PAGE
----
A femoropopliteal bypass is a type of surgery. It is also called a fem-pop or leg artery bypass. This type of surgery redirects blood around a blocked blood vessel in your leg. So it may improve the blood flow in your leg. This can decrease leg pain, numbness, and cramping.
Your doctor will use something called a graft to make the blood go around (bypass) the blocked part of your blood vessel. The graft may be a vein taken from another place in your leg. Or it may be a man-made blood vessel.
You will probably be asleep during the surgery. But it also can be done while you are awake. If you are awake, you will get medicine to numb your leg and prevent pain. First, the doctor makes cuts in your thigh and sometimes in the side of the calf. These cuts are called incisions. If one of your veins is being used for the graft, the doctor will make other incisions in your leg. Then the doctor will attach one end of the graft to the femoral artery in your thigh. The other end will be attached to the popliteal artery above or below your knee. After the graft is in place and blood is flowing through it, the doctor uses stitches or staples to close the incisions. You will have scars, but they will fade with time.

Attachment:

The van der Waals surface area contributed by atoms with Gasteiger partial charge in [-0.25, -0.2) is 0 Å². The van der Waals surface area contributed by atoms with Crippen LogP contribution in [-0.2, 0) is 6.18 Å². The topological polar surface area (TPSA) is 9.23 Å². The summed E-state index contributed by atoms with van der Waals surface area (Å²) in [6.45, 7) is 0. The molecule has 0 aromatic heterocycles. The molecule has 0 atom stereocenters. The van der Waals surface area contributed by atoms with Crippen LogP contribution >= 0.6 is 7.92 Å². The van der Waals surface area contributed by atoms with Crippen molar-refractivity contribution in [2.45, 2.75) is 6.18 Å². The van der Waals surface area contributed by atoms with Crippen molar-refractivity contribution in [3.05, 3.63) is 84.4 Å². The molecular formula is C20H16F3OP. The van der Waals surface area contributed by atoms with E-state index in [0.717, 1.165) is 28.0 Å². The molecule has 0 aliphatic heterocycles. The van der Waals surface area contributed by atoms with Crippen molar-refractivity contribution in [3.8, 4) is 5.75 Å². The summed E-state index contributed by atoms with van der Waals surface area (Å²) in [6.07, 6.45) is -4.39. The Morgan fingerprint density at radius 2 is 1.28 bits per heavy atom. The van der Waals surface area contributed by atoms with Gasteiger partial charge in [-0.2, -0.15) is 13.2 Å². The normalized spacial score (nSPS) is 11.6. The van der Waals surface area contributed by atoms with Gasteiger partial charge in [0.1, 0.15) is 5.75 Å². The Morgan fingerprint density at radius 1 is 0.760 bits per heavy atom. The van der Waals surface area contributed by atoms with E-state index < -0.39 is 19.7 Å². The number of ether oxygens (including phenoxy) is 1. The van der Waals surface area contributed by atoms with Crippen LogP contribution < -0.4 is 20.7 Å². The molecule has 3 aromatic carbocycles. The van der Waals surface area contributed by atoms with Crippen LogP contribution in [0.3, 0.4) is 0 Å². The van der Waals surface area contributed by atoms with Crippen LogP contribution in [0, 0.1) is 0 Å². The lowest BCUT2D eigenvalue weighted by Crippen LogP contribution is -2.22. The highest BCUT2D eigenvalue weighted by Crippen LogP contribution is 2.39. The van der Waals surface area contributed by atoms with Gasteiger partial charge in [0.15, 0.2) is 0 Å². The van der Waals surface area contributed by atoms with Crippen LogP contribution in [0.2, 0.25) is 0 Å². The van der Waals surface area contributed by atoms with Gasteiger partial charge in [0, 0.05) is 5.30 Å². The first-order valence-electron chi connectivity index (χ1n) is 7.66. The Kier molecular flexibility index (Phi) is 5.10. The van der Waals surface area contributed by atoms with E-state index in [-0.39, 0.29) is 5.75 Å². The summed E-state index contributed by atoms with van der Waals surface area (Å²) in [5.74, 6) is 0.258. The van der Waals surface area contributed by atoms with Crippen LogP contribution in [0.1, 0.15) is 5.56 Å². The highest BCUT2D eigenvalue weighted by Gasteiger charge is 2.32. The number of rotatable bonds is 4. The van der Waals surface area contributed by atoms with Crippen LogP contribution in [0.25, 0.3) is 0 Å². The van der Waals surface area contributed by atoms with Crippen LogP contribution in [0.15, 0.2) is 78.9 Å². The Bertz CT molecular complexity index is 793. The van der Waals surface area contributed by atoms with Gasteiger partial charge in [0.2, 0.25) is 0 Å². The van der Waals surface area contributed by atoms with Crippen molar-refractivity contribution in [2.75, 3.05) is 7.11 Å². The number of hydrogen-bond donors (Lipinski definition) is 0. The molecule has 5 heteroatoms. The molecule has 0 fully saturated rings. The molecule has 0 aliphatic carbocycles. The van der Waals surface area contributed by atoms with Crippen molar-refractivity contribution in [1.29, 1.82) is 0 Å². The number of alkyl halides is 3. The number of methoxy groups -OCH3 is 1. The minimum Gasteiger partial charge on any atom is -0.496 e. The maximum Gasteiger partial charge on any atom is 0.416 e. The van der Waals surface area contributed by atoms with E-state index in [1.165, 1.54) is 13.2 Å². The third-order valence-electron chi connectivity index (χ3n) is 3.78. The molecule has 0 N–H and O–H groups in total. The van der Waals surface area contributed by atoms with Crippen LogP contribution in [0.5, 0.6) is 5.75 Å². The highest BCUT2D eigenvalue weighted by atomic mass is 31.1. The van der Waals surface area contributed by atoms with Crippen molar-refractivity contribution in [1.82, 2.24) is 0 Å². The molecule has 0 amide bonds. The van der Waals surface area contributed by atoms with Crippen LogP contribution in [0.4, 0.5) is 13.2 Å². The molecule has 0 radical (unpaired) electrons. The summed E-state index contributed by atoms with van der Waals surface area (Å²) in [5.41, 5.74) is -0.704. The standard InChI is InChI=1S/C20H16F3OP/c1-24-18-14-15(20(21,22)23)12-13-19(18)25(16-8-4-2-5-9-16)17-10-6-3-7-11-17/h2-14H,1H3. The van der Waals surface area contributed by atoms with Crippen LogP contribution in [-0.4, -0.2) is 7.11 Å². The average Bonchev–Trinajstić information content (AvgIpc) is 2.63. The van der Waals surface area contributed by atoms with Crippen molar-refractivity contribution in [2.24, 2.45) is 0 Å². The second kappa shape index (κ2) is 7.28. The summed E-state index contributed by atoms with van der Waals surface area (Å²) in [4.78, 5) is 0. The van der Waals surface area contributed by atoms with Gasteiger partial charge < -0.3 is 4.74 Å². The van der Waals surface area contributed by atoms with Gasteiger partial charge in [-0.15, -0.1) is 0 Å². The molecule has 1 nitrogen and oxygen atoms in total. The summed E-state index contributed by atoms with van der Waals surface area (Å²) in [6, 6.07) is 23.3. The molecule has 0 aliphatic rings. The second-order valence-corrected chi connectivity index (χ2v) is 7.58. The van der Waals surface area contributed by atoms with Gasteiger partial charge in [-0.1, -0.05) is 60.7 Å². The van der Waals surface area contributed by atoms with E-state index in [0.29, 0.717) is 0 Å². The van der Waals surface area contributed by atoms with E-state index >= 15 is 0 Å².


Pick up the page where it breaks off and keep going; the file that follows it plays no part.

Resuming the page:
You will probably spend 2 to 4 days in the hospital. For at least 2 to 6 weeks, you will need to take it easy at home. It may take 6 to 12 weeks to fully recover.
Follow-up care is a key part of your treatment and safety. Be sure to make and go to all appointments, and call your doctor or nurse call line if you are having problems. It's also a good idea to know your test results and keep a list of the medicines you take.
Surgery can be stressful. This information will help you understand what you can expect. And it will help you safely prepare for surgery.
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Current as of: December 6, 2017
Adam Husney, MD - Family Medicine
& Martin J. Gabica, MD - Family Medicine
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